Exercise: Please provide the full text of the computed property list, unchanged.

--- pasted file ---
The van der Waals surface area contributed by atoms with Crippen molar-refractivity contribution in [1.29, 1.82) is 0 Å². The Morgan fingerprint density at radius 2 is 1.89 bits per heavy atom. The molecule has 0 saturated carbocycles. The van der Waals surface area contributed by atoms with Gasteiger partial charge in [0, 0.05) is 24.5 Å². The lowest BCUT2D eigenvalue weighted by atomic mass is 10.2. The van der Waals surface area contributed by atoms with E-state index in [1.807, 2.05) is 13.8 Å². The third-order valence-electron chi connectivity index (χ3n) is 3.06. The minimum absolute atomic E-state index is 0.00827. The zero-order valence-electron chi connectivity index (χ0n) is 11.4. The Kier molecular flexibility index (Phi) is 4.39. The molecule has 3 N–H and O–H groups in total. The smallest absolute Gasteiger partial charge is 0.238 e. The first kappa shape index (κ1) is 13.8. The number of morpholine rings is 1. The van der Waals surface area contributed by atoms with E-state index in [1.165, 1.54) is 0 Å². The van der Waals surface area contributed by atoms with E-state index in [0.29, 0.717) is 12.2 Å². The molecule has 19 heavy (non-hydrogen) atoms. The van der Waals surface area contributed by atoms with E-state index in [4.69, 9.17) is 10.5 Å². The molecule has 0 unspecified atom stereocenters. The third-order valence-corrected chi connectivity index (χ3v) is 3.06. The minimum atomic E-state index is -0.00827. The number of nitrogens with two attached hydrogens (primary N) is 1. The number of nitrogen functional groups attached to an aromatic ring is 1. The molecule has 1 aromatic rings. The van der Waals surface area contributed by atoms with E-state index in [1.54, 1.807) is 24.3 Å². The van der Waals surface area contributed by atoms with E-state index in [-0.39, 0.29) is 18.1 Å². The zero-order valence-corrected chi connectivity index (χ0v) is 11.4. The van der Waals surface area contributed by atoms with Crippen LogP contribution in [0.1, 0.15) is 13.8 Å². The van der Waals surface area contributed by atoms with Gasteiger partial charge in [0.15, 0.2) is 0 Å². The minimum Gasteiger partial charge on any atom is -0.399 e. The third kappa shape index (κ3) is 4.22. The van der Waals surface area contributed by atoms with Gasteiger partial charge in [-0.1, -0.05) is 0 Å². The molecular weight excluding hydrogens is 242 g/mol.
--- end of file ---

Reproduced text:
The van der Waals surface area contributed by atoms with Crippen molar-refractivity contribution in [1.29, 1.82) is 0 Å². The Morgan fingerprint density at radius 2 is 1.89 bits per heavy atom. The molecule has 0 saturated carbocycles. The van der Waals surface area contributed by atoms with Gasteiger partial charge in [0, 0.05) is 24.5 Å². The lowest BCUT2D eigenvalue weighted by atomic mass is 10.2. The van der Waals surface area contributed by atoms with E-state index in [1.807, 2.05) is 13.8 Å². The third-order valence-electron chi connectivity index (χ3n) is 3.06. The minimum absolute atomic E-state index is 0.00827. The zero-order valence-electron chi connectivity index (χ0n) is 11.4. The Kier molecular flexibility index (Phi) is 4.39. The molecule has 3 N–H and O–H groups in total. The smallest absolute Gasteiger partial charge is 0.238 e. The first kappa shape index (κ1) is 13.8. The number of morpholine rings is 1. The van der Waals surface area contributed by atoms with E-state index in [1.165, 1.54) is 0 Å². The van der Waals surface area contributed by atoms with E-state index in [0.29, 0.717) is 12.2 Å². The molecule has 19 heavy (non-hydrogen) atoms. The van der Waals surface area contributed by atoms with E-state index in [4.69, 9.17) is 10.5 Å². The molecule has 0 unspecified atom stereocenters. The third-order valence-corrected chi connectivity index (χ3v) is 3.06. The minimum atomic E-state index is -0.00827. The number of nitrogens with two attached hydrogens (primary N) is 1. The number of nitrogen functional groups attached to an aromatic ring is 1. The molecule has 1 aromatic rings. The van der Waals surface area contributed by atoms with E-state index in [1.54, 1.807) is 24.3 Å². The van der Waals surface area contributed by atoms with E-state index in [-0.39, 0.29) is 18.1 Å². The zero-order valence-corrected chi connectivity index (χ0v) is 11.4. The van der Waals surface area contributed by atoms with Crippen LogP contribution in [0.1, 0.15) is 13.8 Å². The van der Waals surface area contributed by atoms with Gasteiger partial charge in [0.15, 0.2) is 0 Å². The minimum Gasteiger partial charge on any atom is -0.399 e. The third kappa shape index (κ3) is 4.22. The van der Waals surface area contributed by atoms with Gasteiger partial charge in [-0.1, -0.05) is 0 Å². The molecular weight excluding hydrogens is 242 g/mol.